Public demand urgent action to address immigration concerns – poll for Sky News
A Survation poll for Sky News this week has revealed the full extent of public concern over the issue of immigration. Two thirds (67%) of the general public think that the government’s current attempts to cap immigration are insufficient, and that drastic action is needed to reduce the level of net migration to the UK. Over half of people (52%) said they would be more likely to vote for a party that had a specific policy to significantly reduce the level of immigration.
Perceived Impact On Public Services
Rather than fears over job losses, the main concern shared by most people seemed by the potential impact of immigration on the welfare state; in particular there were concerns that schools (55%), the NHS (61%) and housing (65%) had all been negatively affected. “Drain on the welfare state” was the top response when people were asked what the top two negative contributions made by immigrants to the UK were, selected by 40% of respondents, whilst “taking away British jobs” was chosen by only 23%. Contributions to the tax system (27%) and cultural diversity (26%) were cited as the top two positive contributions, though 27% of respondents thought there had been no positive contributions at all.
People expressed support for policies such as the new minimum salary for bringing partners to the UK (supported by 63%), the mooted “visa bond” proposals (supported by 65%) and giving tax breaks to UK companies that employ young Britons rather than hiring immigrants from abroad (supported by 64%). The government’s controversial “go home or face arrest” vans were also broadly approved of, by 55% approving to 30% disapproving, though a significant number of respondents on both sides expressed very strongly worded views about the scheme when asked to describe it in one word.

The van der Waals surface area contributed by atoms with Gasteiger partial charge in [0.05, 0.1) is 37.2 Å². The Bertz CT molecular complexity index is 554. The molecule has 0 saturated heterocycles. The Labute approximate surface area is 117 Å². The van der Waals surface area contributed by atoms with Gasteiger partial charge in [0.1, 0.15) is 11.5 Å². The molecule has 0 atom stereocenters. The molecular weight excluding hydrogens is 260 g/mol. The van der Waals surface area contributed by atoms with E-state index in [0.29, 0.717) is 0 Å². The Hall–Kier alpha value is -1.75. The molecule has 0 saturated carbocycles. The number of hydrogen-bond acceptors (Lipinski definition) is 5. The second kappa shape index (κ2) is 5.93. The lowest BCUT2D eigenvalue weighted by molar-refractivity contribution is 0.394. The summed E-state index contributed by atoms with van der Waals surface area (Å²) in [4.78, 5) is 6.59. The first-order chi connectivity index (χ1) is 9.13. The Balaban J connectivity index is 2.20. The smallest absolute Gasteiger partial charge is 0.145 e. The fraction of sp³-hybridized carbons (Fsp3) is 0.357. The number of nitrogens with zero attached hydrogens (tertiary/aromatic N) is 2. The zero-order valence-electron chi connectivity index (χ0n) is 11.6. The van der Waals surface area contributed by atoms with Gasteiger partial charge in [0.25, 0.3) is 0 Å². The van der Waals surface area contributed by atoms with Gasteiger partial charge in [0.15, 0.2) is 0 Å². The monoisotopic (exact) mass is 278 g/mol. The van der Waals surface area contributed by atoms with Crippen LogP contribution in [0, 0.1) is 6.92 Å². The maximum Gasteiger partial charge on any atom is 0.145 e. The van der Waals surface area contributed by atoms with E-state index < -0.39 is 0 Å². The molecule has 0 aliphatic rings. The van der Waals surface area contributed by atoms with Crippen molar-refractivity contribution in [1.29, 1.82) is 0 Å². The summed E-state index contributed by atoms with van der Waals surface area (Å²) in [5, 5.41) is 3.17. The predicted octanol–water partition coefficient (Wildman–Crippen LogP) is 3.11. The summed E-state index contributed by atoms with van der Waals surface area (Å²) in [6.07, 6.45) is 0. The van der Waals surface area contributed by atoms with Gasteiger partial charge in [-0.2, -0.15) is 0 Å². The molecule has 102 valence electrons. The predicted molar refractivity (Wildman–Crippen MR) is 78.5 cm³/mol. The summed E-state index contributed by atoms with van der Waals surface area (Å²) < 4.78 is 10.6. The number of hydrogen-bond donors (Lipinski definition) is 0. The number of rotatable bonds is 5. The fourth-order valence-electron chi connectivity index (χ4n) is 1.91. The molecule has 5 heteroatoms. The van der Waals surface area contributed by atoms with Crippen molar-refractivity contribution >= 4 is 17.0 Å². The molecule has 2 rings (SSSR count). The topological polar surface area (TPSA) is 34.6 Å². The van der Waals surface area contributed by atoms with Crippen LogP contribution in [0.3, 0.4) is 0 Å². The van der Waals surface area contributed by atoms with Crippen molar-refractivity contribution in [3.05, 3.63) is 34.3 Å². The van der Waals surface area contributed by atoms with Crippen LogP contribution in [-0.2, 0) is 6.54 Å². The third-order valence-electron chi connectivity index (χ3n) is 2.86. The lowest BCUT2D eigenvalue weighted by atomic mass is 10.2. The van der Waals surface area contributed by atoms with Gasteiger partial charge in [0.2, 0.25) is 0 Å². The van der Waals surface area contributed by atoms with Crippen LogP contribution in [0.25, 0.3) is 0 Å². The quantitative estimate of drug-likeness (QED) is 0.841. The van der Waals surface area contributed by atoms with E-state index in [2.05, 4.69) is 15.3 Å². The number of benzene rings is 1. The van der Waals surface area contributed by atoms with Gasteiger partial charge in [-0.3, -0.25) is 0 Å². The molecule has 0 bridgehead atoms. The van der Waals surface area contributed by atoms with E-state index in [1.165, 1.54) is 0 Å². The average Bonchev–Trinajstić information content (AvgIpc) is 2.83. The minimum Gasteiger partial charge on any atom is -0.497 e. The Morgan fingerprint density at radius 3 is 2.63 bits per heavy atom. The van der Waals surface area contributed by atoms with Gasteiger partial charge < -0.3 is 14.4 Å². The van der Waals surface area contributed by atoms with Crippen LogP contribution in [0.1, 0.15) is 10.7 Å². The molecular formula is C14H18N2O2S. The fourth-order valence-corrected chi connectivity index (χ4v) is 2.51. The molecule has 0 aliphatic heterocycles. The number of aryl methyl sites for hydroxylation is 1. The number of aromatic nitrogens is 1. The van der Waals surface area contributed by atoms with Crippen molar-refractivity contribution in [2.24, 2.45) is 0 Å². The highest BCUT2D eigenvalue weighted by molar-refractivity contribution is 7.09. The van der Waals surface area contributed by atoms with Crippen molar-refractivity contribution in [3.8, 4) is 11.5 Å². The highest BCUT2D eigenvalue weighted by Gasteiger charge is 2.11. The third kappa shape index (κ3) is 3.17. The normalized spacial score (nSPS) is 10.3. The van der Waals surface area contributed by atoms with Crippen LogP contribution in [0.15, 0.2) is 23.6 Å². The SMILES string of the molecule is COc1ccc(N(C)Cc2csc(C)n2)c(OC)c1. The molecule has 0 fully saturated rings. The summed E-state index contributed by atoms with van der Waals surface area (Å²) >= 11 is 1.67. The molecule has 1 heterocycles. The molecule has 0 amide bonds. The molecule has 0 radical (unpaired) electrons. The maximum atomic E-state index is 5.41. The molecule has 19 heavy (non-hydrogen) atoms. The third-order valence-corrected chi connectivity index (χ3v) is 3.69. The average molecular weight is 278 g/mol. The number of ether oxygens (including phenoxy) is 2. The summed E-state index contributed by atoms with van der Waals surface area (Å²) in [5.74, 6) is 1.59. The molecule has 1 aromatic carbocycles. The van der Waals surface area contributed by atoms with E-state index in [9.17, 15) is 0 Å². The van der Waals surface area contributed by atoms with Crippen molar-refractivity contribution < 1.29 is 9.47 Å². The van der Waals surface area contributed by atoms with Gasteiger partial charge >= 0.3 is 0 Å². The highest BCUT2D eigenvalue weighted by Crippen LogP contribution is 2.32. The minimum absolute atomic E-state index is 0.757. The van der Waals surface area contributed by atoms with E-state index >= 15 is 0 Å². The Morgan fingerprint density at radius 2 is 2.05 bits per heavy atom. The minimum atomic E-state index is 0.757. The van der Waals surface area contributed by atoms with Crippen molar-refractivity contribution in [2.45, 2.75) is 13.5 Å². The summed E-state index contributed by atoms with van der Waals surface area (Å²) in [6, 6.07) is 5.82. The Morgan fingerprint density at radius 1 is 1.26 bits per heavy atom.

Most Concerned Least Likely To Be In Contact
In general those who did not know any immigrants well were more likely to be concerned about immigration and more hostile to immigrants in the policies they supported. 71% of people who don’t know any immigrants well thought that drastic action to reduce immigration was needed, compared with only 58% who know immigrants through their friends, family, colleagues or children. Similarly urban dwellers, likely to have had more contact with immigrants, were less concerned with only 53% wanting drastic action, compared with 71% of people from the countryside.